I am so glad that you are protective of your daughter. You are so smart to be wary and proactive. The one good thing about having been victimized is that we know what to look out for. Kudos to you for looking out.
    It would be nice if that painting represented the reality of family…sadly it does not. You are not alone in family dysfunction. I can totally relate. ๐Ÿ˜ฆ

    • I don’t think I ever said she was more guilty. He’s my dad, so I have to see him, or at least let him enter my home. That took many, many years. I have no such commitment to her. I just don’t give a shit about her (so, in that regard, the feeling is mutual). She means nothing to me, and therefore, there is absolutely no reason why she should know anything about me. That includes seeing my child or being in my home. He can see her all he wants. That’s his affair. Literally. It doesn’t need to be mine. Anyway, like most things, this is a complicated situation that has a lot more layers to it than those I choose to demonstrate/illustrate here. His responsibility in all this is pretty obvious. At the end of the day, I choose how I should or shouldn’t respond to a situation. And what I choose is what works for me and my mental well being. I do not and never will accept that this woman has anything to do with my family. That is his punishment for doing what he did to our family. As to what she owed my family – well, well. it’s that kind of selfish attitude that makes this world the shitty mess that it is, frankly. We all have a responsibility to our fellow human beings. I find it extraordinary that people put forward this kind of argument time and time again. I don’t buy it. Yes, it takes two to tango. Anyone with half a brain cell can see that. Yes he’s the one I’m really angry at. Why should she care whether she can or cannot come to my home? He’s the one who is affected by it, not her. I think that’s rather obvious.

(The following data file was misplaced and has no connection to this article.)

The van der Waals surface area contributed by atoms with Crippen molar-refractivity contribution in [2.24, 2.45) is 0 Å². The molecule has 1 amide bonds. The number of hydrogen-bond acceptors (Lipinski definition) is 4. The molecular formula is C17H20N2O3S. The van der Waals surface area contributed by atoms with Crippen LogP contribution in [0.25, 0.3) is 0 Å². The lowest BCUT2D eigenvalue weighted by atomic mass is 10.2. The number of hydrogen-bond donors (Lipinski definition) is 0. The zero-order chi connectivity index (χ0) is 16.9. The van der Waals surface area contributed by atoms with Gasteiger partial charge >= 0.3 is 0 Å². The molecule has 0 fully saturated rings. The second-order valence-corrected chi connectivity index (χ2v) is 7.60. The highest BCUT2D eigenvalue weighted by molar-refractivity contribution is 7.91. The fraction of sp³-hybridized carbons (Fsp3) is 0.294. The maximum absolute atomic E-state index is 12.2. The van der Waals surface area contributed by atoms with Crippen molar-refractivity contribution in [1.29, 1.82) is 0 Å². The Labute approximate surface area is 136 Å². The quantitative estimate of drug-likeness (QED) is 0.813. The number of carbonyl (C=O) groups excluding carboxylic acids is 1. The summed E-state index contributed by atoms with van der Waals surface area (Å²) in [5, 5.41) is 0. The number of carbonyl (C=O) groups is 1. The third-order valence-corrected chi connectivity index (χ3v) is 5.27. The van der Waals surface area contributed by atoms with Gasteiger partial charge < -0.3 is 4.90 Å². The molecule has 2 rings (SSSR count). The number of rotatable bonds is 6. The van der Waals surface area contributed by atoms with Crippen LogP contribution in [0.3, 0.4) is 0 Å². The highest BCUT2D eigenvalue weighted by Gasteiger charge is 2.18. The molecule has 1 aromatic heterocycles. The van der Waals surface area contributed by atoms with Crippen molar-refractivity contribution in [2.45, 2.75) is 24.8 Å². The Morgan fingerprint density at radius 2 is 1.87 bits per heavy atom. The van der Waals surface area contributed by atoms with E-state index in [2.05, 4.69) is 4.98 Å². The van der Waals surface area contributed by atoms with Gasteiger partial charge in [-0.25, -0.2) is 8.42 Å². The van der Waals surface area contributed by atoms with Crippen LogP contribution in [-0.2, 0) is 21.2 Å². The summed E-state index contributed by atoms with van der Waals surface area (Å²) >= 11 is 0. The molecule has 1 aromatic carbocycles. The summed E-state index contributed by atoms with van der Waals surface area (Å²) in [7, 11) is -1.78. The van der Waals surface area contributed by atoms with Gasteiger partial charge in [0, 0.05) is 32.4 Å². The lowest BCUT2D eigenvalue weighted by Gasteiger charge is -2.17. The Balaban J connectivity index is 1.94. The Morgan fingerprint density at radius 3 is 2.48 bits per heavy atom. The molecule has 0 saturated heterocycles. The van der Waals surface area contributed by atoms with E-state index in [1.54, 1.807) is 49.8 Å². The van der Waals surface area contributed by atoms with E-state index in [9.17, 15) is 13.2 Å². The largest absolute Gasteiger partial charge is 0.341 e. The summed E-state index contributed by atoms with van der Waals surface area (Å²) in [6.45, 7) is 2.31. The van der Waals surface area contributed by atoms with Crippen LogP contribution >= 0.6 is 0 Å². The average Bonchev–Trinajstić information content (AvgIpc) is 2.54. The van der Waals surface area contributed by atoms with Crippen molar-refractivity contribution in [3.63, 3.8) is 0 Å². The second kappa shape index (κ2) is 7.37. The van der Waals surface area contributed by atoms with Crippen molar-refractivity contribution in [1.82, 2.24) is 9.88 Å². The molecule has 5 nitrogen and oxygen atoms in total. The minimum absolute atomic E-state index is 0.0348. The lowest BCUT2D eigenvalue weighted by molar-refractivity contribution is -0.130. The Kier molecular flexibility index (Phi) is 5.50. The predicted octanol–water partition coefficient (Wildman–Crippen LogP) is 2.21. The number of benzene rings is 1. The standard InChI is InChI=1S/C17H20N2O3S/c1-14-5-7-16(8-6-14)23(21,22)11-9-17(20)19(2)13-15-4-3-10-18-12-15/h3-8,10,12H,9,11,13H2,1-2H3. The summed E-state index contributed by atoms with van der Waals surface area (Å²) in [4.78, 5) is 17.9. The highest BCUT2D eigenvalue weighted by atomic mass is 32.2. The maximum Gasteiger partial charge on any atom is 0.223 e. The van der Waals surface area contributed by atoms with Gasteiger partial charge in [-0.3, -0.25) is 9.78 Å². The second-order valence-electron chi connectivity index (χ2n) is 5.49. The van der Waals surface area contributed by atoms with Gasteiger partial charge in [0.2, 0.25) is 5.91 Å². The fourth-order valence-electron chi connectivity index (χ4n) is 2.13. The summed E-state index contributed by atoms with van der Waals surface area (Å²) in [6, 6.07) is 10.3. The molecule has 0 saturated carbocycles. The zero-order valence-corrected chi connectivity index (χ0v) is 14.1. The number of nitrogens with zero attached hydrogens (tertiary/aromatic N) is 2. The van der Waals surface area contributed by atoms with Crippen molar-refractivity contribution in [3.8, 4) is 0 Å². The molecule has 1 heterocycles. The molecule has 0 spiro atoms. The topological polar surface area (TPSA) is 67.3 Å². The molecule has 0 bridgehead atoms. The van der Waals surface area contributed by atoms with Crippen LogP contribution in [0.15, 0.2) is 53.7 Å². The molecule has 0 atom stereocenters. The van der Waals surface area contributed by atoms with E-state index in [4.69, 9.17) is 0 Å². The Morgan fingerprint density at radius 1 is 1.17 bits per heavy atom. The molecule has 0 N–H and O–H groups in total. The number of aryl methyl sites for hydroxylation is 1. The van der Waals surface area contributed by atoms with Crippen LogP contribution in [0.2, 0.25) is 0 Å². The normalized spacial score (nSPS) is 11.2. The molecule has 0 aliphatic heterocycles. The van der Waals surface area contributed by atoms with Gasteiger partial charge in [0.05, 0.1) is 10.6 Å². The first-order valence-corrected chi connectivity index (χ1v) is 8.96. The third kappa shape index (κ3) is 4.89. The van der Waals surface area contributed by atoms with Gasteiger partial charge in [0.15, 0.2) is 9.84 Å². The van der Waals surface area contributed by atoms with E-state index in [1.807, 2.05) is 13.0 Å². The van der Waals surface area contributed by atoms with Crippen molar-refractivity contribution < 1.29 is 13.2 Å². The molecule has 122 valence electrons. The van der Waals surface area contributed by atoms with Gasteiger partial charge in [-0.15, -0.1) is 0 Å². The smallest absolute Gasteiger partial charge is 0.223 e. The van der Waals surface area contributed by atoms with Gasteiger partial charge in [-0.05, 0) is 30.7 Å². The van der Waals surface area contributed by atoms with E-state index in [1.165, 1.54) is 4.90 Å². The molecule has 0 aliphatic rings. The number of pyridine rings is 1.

• I am sorry if I offended. I wasn’t meaning that she isn’t guilty or that what she did was any less offensive than what he did, just that it was his responsibility to be committed. I think it’s awful that any woman would allow herself to be involved with a married man. It truly is indicative of her caliber. It sounded to me like you blamed her more than him, so that’s where I was coming from. Again..sorry if I offended. ๐Ÿ™‚

  4. Pingback: Regression | married to an alcoholic